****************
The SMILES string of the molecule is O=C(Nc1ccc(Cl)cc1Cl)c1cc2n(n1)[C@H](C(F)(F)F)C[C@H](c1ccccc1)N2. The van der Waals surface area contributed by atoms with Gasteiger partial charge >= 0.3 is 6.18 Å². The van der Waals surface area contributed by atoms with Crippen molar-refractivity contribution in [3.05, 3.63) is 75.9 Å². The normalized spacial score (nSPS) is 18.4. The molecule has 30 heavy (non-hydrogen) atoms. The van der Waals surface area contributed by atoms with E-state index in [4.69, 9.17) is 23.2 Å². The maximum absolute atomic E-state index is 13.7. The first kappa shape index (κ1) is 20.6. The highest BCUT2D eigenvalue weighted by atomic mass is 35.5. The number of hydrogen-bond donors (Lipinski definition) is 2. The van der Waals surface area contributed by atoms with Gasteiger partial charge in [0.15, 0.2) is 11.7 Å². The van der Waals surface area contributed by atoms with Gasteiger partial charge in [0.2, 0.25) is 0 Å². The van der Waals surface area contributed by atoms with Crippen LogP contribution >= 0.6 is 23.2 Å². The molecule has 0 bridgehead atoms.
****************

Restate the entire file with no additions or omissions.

The SMILES string of the molecule is O=C(Nc1ccc(Cl)cc1Cl)c1cc2n(n1)[C@H](C(F)(F)F)C[C@H](c1ccccc1)N2. The van der Waals surface area contributed by atoms with Gasteiger partial charge >= 0.3 is 6.18 Å². The van der Waals surface area contributed by atoms with Crippen molar-refractivity contribution in [3.05, 3.63) is 75.9 Å². The normalized spacial score (nSPS) is 18.4. The molecule has 30 heavy (non-hydrogen) atoms. The van der Waals surface area contributed by atoms with E-state index in [4.69, 9.17) is 23.2 Å². The maximum absolute atomic E-state index is 13.7. The first kappa shape index (κ1) is 20.6. The highest BCUT2D eigenvalue weighted by atomic mass is 35.5. The number of hydrogen-bond donors (Lipinski definition) is 2. The van der Waals surface area contributed by atoms with Gasteiger partial charge in [0.15, 0.2) is 11.7 Å². The van der Waals surface area contributed by atoms with Gasteiger partial charge in [0.2, 0.25) is 0 Å². The van der Waals surface area contributed by atoms with Crippen LogP contribution >= 0.6 is 23.2 Å². The molecule has 0 bridgehead atoms.